Dr Hamilton was my advisor for this project and she encouraged me as I rebuilt the document. Doing everything but sleeping in the yearbook office using its high-end software program- the one I could not afford to purchase for my dorm computer. I began to wish I had taken the research paper route instead. That project went through numerous and careful revisions, but when I put that finished yearbook on Dr. Hamilton's desk- she smiled from ear to ear. 

These are the people you never forget. These were my rainbows in the clouds. 

When you remember the people in your life who made you better, you remember not their words, but how they made you feel. And those feelings are transformative. 
They can help you wade through the thick waters of disappointment or disillusionment when someone knocks you down. Perhaps like many of us, I've had my fair share of those who have played this other unfortunate role in my life. Yet, coming back to campus and having a few of these special heroes embrace me was like a warm blanket wrapped tightly around my shoulders.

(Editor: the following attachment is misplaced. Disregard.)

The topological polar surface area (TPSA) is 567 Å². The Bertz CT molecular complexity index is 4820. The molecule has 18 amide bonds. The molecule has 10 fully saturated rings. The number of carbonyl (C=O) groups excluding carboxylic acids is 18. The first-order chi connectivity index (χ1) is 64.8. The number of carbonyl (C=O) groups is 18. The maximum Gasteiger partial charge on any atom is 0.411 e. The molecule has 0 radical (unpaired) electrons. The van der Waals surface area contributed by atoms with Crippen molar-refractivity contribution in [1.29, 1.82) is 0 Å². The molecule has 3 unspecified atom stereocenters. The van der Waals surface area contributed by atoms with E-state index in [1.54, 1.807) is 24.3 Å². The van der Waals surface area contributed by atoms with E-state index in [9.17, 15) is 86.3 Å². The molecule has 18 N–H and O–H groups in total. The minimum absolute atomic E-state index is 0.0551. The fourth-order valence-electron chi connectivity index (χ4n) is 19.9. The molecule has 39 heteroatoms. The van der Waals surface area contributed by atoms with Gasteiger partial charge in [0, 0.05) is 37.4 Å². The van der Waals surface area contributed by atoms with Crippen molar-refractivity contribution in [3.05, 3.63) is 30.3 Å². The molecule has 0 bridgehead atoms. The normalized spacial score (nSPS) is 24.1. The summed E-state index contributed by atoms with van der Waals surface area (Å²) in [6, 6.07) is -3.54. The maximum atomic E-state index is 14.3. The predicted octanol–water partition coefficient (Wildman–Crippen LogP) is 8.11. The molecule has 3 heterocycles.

I had the good fortune to help present the Dr. Mary Hamilton Woman of Promise award (alongside Dr. Hamilton) to a very special young woman named Makeda Loney. Remember that name because she is going to do incredible things- I know this.

As she climbed the stairs to the stage I couldn't help but hug her before even going in for a handshake. I had read her story and in between the lines of her biography I sorted out the story of someone who much like me had challenges to overcome when she first stepped on campus. No doubt, she fought through them in a way that led her to be wholly worthy of being honored yesterday. 

"Are you nervous," I asked. 
"YES", Makeda answered back without hesitation.

As she visibly fought through the nerves of preparing her acceptance speech my whole life came full-circle with the sound of Patrick's voice. My fiance who had been quietly smiling and playing the supportive role all day interjected with a smile.